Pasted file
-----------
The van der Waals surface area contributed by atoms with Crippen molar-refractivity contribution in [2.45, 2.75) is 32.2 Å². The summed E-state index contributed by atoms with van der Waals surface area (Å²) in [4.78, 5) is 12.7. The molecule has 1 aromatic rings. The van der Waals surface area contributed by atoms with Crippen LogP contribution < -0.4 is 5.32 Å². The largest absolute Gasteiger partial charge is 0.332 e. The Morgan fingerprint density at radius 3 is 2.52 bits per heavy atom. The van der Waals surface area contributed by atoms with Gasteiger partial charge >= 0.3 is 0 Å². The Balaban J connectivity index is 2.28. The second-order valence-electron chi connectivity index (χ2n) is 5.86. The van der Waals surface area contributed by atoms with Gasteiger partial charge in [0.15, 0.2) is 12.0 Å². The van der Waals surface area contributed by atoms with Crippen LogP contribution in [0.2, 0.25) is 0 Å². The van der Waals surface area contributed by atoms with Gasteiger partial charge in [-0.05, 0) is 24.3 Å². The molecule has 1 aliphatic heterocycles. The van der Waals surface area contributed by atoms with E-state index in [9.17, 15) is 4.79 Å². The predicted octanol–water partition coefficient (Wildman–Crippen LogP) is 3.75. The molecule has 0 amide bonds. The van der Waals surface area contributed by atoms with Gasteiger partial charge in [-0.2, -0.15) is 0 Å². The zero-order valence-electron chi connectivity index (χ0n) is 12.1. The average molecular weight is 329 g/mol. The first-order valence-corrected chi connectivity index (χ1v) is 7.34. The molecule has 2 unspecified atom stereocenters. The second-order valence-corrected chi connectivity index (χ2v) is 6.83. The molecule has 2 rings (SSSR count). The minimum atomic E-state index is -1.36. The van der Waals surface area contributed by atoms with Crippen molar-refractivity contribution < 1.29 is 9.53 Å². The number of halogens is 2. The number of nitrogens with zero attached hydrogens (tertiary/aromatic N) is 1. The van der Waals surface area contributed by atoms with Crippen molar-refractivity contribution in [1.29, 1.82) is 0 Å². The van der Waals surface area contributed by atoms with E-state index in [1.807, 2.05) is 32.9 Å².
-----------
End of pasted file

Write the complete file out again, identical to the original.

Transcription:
The van der Waals surface area contributed by atoms with Crippen molar-refractivity contribution in [2.45, 2.75) is 32.2 Å². The summed E-state index contributed by atoms with van der Waals surface area (Å²) in [4.78, 5) is 12.7. The molecule has 1 aromatic rings. The van der Waals surface area contributed by atoms with Crippen LogP contribution < -0.4 is 5.32 Å². The largest absolute Gasteiger partial charge is 0.332 e. The Morgan fingerprint density at radius 3 is 2.52 bits per heavy atom. The van der Waals surface area contributed by atoms with Gasteiger partial charge >= 0.3 is 0 Å². The Balaban J connectivity index is 2.28. The second-order valence-electron chi connectivity index (χ2n) is 5.86. The van der Waals surface area contributed by atoms with Gasteiger partial charge in [0.15, 0.2) is 12.0 Å². The van der Waals surface area contributed by atoms with Crippen LogP contribution in [0.2, 0.25) is 0 Å². The van der Waals surface area contributed by atoms with Gasteiger partial charge in [-0.05, 0) is 24.3 Å². The molecule has 1 aliphatic heterocycles. The van der Waals surface area contributed by atoms with E-state index in [9.17, 15) is 4.79 Å². The predicted octanol–water partition coefficient (Wildman–Crippen LogP) is 3.75. The molecule has 0 amide bonds. The van der Waals surface area contributed by atoms with Gasteiger partial charge in [-0.2, -0.15) is 0 Å². The zero-order valence-electron chi connectivity index (χ0n) is 12.1. The average molecular weight is 329 g/mol. The first-order valence-corrected chi connectivity index (χ1v) is 7.34. The molecule has 2 unspecified atom stereocenters. The second-order valence-corrected chi connectivity index (χ2v) is 6.83. The molecule has 2 rings (SSSR count). The minimum atomic E-state index is -1.36. The van der Waals surface area contributed by atoms with Crippen molar-refractivity contribution < 1.29 is 9.53 Å². The number of halogens is 2. The number of nitrogens with zero attached hydrogens (tertiary/aromatic N) is 1. The van der Waals surface area contributed by atoms with Crippen molar-refractivity contribution in [1.29, 1.82) is 0 Å². The van der Waals surface area contributed by atoms with E-state index in [1.807, 2.05) is 32.9 Å².